(Editor’s note: This post about thrift shopping in Luxembourg, the world’s wealthiest country, is the third installment in our series on finding quality goods at great prices while making this less of a disposable society. You can see more about thrift shopping in Paris here and in London here. Also, the first version of this post had incorrect information about Lët’z Refashion Center.)
“The bitterness of poor quality remains long after the sweetness of low price is forgotten.” The words run through my mind as I glide my hand over cashmere, silk and linen.
Just feel the impeccable elegance.
Insiders know there’s an intersection where the value of quality and the sensibility of economy meet – at secondhand shops in upscale areas.
And for those who want to take the concept up a notch, try the ultimate preowned experience; bargain hunting in the world’s richest country.
Luxembourg’s Grand Duchy is home to a monied international set decked-out to the teeth. You’ll see them zipping through transport terminals covered in everything from refined “stealth wealth” to un-fur-gettable cotton-candy parkas. On workdays they sport edgy, office garb (that smoothly transitions to evening wear for entertaining clients in fashionable nightclubs).
And you know what?
They typically consign or donate; leaving deal-seekers the opportunity to unearth dirt-cheap treasures.
To get started in the Grand Duchy’s pre-owned garment scene, check these five picks that range from charitable organizations promoting ethical fashion to pop-ups in major department stores. Some businesses even offer to clear your entire home (where many items end up at flea markets for next-to-nothing).
This trendy women’s secondhand shop was the first fashion “pop-up” in Galleries Lafayette, Luxembourg. This place is great for the younger set wanting business chic to club-wear.
NOTE: Party attire in Luxembourg is 007 in nature, since many international businesses use club venues to entertain clients and celebrate company events. I attended the China/Luxembourg Chamber of Commerce cocktail party as a reporter for Delano magazine. The soiree was straight James Bond (in multiple languages: Mandarin, Luxembourgish, French, English, German, etc.). I felt fortunate to have a well-established pre-owned wardrobe with ensembles ideal for the occasion.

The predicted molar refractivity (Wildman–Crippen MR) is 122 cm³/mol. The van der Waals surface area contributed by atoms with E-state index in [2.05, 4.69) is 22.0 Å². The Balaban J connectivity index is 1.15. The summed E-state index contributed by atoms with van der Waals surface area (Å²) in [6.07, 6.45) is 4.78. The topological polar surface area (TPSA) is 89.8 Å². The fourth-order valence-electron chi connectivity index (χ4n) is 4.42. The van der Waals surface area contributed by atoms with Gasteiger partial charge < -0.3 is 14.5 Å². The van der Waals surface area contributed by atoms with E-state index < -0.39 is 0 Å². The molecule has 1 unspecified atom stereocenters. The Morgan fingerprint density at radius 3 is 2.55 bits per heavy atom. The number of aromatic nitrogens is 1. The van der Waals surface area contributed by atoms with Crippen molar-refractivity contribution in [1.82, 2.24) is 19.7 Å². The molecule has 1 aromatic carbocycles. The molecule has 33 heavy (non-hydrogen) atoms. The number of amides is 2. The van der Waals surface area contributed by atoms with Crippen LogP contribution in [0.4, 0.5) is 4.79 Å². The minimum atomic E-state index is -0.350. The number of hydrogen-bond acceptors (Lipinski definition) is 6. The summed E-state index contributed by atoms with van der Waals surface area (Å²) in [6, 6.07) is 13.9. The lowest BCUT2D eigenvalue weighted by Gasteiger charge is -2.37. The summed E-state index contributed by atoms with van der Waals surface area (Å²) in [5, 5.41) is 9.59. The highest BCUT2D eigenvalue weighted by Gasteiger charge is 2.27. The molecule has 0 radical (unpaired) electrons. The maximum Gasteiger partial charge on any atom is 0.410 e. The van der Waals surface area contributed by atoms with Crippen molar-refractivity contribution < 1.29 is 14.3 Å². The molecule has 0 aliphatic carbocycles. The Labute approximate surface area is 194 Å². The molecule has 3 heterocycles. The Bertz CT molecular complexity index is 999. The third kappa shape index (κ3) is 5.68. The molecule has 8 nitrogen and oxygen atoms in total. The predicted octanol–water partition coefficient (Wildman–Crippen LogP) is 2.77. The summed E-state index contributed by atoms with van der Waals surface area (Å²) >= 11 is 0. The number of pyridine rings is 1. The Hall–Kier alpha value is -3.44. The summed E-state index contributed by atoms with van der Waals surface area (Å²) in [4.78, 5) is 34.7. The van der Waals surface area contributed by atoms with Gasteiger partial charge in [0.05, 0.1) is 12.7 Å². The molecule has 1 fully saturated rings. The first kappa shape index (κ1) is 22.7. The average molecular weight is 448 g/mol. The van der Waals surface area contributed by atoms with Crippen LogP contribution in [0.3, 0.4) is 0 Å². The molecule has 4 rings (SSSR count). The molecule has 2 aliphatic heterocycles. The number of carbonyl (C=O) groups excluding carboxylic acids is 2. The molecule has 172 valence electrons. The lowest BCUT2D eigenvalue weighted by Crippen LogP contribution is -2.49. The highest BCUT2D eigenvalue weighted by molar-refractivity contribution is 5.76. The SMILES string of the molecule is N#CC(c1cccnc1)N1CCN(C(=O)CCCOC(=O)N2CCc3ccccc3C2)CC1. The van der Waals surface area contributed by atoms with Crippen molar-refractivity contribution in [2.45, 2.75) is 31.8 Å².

The owners at Pardonmycloset say: “We have people from all sorts of backgrounds, which is amazing, especially when it comes to deposits; you can find so many interesting brands that you might’ve never heard of.”
8 rue Aldringen, Luxembourg City
Coco Chanel once said that the best things in life are free and the second best are VERY expensive. If you are ready to invest in Bernard Arnault pieces, get ready to experience buying the finest at first-rate prices.
Geared to the well-off mature buyer, the showroom looks like a Channel boutique carrying Dior, Prada, Louis Vuitton and Hermès, (they even had a vintage Birkin handbag from Hermès). Items show zero wear, which is a must for the owners, whose shop is located in upscale Belair. It’s one of the more exclusive districts in the capital where chic 30-50 year-olds live in typical three-bedroom homes that sell for 5 million euros.
First & Second Hand Concept
120 Val Sainte-Croix, 1371 Luxembourg City
Commissions: They don’t accept apparel with any trace of use – the exception, certain leather products, if scuffs are part of the charm.
Fashionista artists, these are your people. Budding fashion designers and local thrift shop owners meet here. Located two steps away from the capital’s central square, the Place d’Armes, Lët’z Refashion is the brainchild of Caritas Luxembourg. It’s the place that promotes circular fashion and ethics in the Grand Duchy. Their campaign, “Rethink Your Clothes” offers street actions, swap-meets and “Fair-Fashion” Days.
They even offer sewing lessons – so you canimpeccably tailor your repurposed thrift-duds. Check the website for events such as the plus-size swap meet planned for the near future.
8-10 Rue Genistre – 1623 Luxembourg
Trouvailles (“finds” in French) is located just 150 meters from the main train station and is the largest thrift store in the city. Carrying 300 meters squared of wardrobe staples, it’s perfect for a quick stop to “pop tags, with twenty dollars in your pocket”. They pay cash for labels from premium manufacturers. If you exchange non-brand items, you receive an in-kind voucher for 30 percent off in-store purchases.
60 Rue du Fort Neipperg, 2230 Gare Luxembourg City
Insider tip: they have top-name perfume.
This large covered “puce” (flea market) is located outside Luxembourg City selling second-hand items (including clothing). They partner with other companies such as Luxdebarras. These groups retrieve your unwanted items (from storage units, empty-premises, warehouses, homes, attics, garages, etc.) and resell them at various flea markets around the area for a steal.
Les Puces de Gostingen
10 Rue Sangels, 5425 Gostingen Flaxweiler, Luxembourg
The Grande Duchy also understands that transport infrastructure is a major factor to successful business, making a weekend in the city cheap and easy. I recently flew Luxair to Milan for 50 euros round trip: (same with Paris), making it a snap to pop into these two fashion-conscious cities looking well-turned-out.
Fun Fact: Did you know that clothes are the most sold item in the world? Maybe this fact contributes to the fact that second-hand clothing shops are doing so well these days.
Alice Verberne is a contributing writer for Dispatches Europe. She has worked in print journalism and magazine production in the United States and Europe throughout her career. She currently resides in France where she enjoys visiting former French speaking colonies and discussing history with the locals.